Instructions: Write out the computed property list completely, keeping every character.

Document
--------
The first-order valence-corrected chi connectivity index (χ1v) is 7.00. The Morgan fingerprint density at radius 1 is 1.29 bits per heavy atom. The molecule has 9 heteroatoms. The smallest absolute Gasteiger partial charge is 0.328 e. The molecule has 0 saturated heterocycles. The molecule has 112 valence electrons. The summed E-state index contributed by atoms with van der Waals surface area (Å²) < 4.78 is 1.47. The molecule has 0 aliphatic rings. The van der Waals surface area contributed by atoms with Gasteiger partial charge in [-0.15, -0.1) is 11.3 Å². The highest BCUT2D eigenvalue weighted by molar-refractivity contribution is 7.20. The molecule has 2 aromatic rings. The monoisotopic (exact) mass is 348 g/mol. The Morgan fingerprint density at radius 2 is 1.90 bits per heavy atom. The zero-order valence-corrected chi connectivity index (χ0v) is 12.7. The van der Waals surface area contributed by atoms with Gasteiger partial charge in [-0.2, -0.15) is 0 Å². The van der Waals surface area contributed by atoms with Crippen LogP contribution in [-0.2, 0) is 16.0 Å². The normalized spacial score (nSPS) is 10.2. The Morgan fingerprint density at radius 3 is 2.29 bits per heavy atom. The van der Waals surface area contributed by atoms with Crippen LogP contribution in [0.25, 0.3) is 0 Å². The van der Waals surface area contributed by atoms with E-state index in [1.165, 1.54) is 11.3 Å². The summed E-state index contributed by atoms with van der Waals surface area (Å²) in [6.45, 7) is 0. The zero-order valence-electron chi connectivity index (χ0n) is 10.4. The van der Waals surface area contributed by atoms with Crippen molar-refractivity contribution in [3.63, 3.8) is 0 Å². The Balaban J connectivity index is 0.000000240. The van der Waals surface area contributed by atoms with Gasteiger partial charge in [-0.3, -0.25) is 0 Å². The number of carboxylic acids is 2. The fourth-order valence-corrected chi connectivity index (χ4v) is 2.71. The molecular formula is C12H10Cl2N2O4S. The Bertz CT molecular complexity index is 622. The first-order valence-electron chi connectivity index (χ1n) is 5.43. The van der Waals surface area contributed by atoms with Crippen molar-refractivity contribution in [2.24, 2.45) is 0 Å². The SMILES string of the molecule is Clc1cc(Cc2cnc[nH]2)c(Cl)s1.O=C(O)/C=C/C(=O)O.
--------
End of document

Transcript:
The first-order valence-corrected chi connectivity index (χ1v) is 7.00. The Morgan fingerprint density at radius 1 is 1.29 bits per heavy atom. The molecule has 9 heteroatoms. The smallest absolute Gasteiger partial charge is 0.328 e. The molecule has 0 saturated heterocycles. The molecule has 112 valence electrons. The summed E-state index contributed by atoms with van der Waals surface area (Å²) < 4.78 is 1.47. The molecule has 0 aliphatic rings. The van der Waals surface area contributed by atoms with Gasteiger partial charge in [-0.15, -0.1) is 11.3 Å². The highest BCUT2D eigenvalue weighted by molar-refractivity contribution is 7.20. The molecule has 2 aromatic rings. The monoisotopic (exact) mass is 348 g/mol. The Morgan fingerprint density at radius 2 is 1.90 bits per heavy atom. The zero-order valence-corrected chi connectivity index (χ0v) is 12.7. The van der Waals surface area contributed by atoms with Gasteiger partial charge in [-0.2, -0.15) is 0 Å². The van der Waals surface area contributed by atoms with Crippen LogP contribution in [-0.2, 0) is 16.0 Å². The normalized spacial score (nSPS) is 10.2. The Morgan fingerprint density at radius 3 is 2.29 bits per heavy atom. The van der Waals surface area contributed by atoms with Crippen LogP contribution in [0.25, 0.3) is 0 Å². The van der Waals surface area contributed by atoms with E-state index in [1.165, 1.54) is 11.3 Å². The summed E-state index contributed by atoms with van der Waals surface area (Å²) in [6.45, 7) is 0. The zero-order valence-electron chi connectivity index (χ0n) is 10.4. The van der Waals surface area contributed by atoms with Crippen molar-refractivity contribution in [3.63, 3.8) is 0 Å². The Balaban J connectivity index is 0.000000240. The van der Waals surface area contributed by atoms with Gasteiger partial charge in [-0.3, -0.25) is 0 Å². The number of carboxylic acids is 2. The fourth-order valence-corrected chi connectivity index (χ4v) is 2.71. The molecular formula is C12H10Cl2N2O4S. The Bertz CT molecular complexity index is 622. The first-order valence-electron chi connectivity index (χ1n) is 5.43. The van der Waals surface area contributed by atoms with Crippen molar-refractivity contribution in [2.24, 2.45) is 0 Å². The SMILES string of the molecule is Clc1cc(Cc2cnc[nH]2)c(Cl)s1.O=C(O)/C=C/C(=O)O.